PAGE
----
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Tweeting from town hall


Social media help keep residents connected



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A woman looks up information on Facebook at a library earlier this year. Towns across the region are looking toward social media to better reach the public they serve. File photo. (click for larger version)
July 19, 2010
With a nod to the ever increasing use of new methods of communication, more and more area towns are turning to, or at least considering, electronic methods such as Facebook or Twitter to disseminate information to residents.

Communities that don't use any such service are at least open to the idea.

"There are a lot of things we could do to better communicate [with residents]," said Dudley Selectman Jonathan Ruda of his proposal to have his town use Twitter to send messages to residents.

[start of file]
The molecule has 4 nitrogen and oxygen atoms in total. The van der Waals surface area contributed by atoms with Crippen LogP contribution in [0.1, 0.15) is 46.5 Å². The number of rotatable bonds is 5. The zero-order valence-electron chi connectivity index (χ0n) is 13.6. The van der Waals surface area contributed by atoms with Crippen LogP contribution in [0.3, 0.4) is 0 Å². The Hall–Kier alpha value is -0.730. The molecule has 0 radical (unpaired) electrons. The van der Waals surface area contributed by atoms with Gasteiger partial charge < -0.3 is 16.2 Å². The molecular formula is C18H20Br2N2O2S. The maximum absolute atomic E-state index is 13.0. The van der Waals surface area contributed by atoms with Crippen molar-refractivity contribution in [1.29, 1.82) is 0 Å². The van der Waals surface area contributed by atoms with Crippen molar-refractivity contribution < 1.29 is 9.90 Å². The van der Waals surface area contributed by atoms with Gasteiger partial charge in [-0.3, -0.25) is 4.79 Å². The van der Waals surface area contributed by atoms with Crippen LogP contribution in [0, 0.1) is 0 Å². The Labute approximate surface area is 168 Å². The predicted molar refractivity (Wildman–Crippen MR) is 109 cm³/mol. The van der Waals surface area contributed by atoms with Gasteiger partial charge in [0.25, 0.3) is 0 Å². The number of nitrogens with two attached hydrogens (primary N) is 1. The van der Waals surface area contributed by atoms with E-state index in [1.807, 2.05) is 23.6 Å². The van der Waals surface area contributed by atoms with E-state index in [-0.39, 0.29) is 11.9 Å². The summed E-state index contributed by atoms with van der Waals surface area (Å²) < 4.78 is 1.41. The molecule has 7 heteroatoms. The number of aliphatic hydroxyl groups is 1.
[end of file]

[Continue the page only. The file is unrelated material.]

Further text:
In this case, Twitter, a free service that allows cell phone or computer users to send short messages to others, could be used to notify people of snow emergencies, boil water orders and to provide information for senior citizens.

While towns already use cable access channels, Web sites, signs and other methods of communication, Ruda said an additional medium would be especially beneficial in this day in age.

"Let's face it. Everybody is busy nowadays trying to make ends meet. This would be a superb way [to communicate]," Ruda said. "This way it would almost be instantaneous."

Flooding individuals with so much information, however, could turn users off to using various messaging services, according to Spencer Selectmen Chairman Seth Fancher. "We don't want to inundate people with information to the extent where they just start ignoring it," Fancher said. "I think that is kind of the balancing act."

Fancher said he is not sure the town has enough information to justify using another method.

See Wednesday's Southbridge Evening News for complete coverage of community news.

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